On Android 13, Google just released the Developer Preview 2 build. A first Beta build is expected in April, followed by several more betas and a final release in August, September, or October. Google has not set a debut date. The developer resource “Battery Resource Utilization” was updated soon after DP2 dropped.
It covers new “restricted” App regulations and restrictions. What’s more, it mentions a new excessive background battery usage notification. To end the document:
Android 13 introduces a system notification that appears when your app consumes a large amount of device battery during a 24-hour period. This new notification appears for all apps on devices that run on Android 13, regardless of target SDK version.
When measuring your app’s impact on a device’s battery life, the system takes into account the work that your app does in several different places, including the following:
- Foreground services, even those that have visible notifications
- Work tasks, including expedited work
- Broadcast receivers
- Background services
- Your app’s cache
If this notification appears for your app, it won’t appear again on the same device until at least 24 hours later.
If the system detects that your app runs a foreground service for a long period of time—at least 20 hours within a 24-hour window—it sends a notification to the user, inviting them to interact with the Foreground Services (FGS) Task Manager.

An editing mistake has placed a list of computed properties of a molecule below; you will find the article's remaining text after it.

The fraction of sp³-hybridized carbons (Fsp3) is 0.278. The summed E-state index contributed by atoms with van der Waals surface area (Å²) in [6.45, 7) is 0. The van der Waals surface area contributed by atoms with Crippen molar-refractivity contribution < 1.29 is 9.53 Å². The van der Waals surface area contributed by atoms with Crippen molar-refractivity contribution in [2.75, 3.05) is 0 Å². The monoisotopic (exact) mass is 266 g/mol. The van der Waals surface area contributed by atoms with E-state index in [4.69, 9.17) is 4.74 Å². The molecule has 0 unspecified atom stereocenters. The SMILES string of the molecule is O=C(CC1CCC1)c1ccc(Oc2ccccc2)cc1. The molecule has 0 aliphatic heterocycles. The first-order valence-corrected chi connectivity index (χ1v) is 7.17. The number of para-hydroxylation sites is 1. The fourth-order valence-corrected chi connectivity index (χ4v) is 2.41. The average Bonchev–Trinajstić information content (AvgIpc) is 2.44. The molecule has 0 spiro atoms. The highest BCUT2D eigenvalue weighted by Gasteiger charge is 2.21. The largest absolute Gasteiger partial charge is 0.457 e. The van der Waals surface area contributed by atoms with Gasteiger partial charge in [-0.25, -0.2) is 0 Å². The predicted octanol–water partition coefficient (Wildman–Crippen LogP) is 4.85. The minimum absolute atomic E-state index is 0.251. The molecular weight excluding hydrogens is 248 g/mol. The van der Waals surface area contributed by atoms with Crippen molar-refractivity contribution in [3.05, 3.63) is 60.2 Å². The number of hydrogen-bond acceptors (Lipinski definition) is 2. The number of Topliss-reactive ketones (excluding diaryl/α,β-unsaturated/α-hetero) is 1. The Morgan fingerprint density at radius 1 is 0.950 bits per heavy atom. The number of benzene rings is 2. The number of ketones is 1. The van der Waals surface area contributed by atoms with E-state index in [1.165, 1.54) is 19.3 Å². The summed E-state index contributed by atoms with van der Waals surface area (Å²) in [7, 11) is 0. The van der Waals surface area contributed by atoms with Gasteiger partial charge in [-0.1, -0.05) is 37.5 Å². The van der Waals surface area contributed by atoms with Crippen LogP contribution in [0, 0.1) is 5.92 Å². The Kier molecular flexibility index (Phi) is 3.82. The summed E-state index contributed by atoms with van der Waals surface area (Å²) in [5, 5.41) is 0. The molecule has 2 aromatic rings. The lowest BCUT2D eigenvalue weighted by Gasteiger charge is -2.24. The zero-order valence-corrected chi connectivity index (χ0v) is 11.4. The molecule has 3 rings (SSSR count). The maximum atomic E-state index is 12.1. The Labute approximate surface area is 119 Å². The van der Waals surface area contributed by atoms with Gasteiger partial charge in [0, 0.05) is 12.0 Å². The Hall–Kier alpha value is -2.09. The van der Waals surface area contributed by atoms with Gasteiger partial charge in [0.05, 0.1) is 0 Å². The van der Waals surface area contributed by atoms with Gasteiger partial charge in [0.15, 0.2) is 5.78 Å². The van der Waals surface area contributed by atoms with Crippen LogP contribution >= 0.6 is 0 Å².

Note: If the system shows this notification for your app, it doesn’t show a similar notification again until at least 30 days later.
Android 13 now monitors more parts of an app’s background activities than previous versions (admittedly, this is simplified). In addition, some of its front-end aspects, such services. This is a service that performs actions that require the user’s attention and generates a notification that can’t be dismissed until the service quits or is withdrawn from the foreground. Fitness monitoring apps actively collecting data while “in a workout” or a multimedia player that plays with a foreground service and shows the current song and multimedia controls in a notification are two examples.
It’s easy to imagine numerous respectable apps behaving in this way without giving you a battery alert. A number of exceptions exist in Android 13. Notifications for foreground services of type FOREGROUND_SERVICE_TYPE_MEDIA_PLAYBACK or FOREGROUND_SERVICE_TYPE_LOCATION are not shown for the two examples given above, therefore they are covered as well. This includes all battery-saving techniques released in Android 13 except for the following:
System apps and system-bound apps
Companion device apps
Apps running on a device in Demo Mode
Device owner apps
Profile owner apps
Apps that have the ROLE_DIALER role
Apps that the user has explicitly designated to provide “unrestricted” functionality in system settings
Most Android ROMs and apps already provide some amount of background battery monitoring, albeit not as comprehensively as this one. You may also recall that Google implemented background battery warnings in Android 8 Oreo. Notifications can be annoying without sensible constraints like presenting only one every 24 hours, because the monitoring logic for such is considerably simpler.
Due to the fact that it is part of Google’s AOSP core, we can expect to see this new battery monitoring feature on pretty much every future Android 13 phone. Overall, we’re hoping this shift benefits all of our batteries.